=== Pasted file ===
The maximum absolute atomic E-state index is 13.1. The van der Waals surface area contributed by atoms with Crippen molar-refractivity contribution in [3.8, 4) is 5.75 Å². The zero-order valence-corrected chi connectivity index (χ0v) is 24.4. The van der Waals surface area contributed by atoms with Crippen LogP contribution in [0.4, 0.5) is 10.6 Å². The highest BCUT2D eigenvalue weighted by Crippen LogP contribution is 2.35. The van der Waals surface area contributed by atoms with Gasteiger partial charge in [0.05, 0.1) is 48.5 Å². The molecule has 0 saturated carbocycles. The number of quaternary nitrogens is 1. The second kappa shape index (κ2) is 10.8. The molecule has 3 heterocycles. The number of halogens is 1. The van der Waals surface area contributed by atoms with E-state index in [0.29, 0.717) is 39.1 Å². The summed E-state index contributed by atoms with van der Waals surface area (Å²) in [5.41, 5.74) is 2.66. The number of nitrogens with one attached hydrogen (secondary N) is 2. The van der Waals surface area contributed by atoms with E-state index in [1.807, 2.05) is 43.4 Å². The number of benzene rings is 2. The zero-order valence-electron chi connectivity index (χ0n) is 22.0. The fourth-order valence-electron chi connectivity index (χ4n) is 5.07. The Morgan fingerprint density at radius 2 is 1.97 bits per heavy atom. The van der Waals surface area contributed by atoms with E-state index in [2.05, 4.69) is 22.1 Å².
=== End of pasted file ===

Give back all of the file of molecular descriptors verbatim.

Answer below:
The maximum absolute atomic E-state index is 13.1. The van der Waals surface area contributed by atoms with Crippen molar-refractivity contribution in [3.8, 4) is 5.75 Å². The zero-order valence-corrected chi connectivity index (χ0v) is 24.4. The van der Waals surface area contributed by atoms with Crippen LogP contribution in [0.4, 0.5) is 10.6 Å². The highest BCUT2D eigenvalue weighted by Crippen LogP contribution is 2.35. The van der Waals surface area contributed by atoms with Gasteiger partial charge in [0.05, 0.1) is 48.5 Å². The molecule has 0 saturated carbocycles. The number of quaternary nitrogens is 1. The second kappa shape index (κ2) is 10.8. The molecule has 3 heterocycles. The number of halogens is 1. The van der Waals surface area contributed by atoms with E-state index in [0.29, 0.717) is 39.1 Å². The summed E-state index contributed by atoms with van der Waals surface area (Å²) in [5.41, 5.74) is 2.66. The number of nitrogens with one attached hydrogen (secondary N) is 2. The van der Waals surface area contributed by atoms with E-state index in [1.807, 2.05) is 43.4 Å². The number of benzene rings is 2. The zero-order valence-electron chi connectivity index (χ0n) is 22.0. The fourth-order valence-electron chi connectivity index (χ4n) is 5.07. The Morgan fingerprint density at radius 2 is 1.97 bits per heavy atom. The van der Waals surface area contributed by atoms with E-state index in [2.05, 4.69) is 22.1 Å².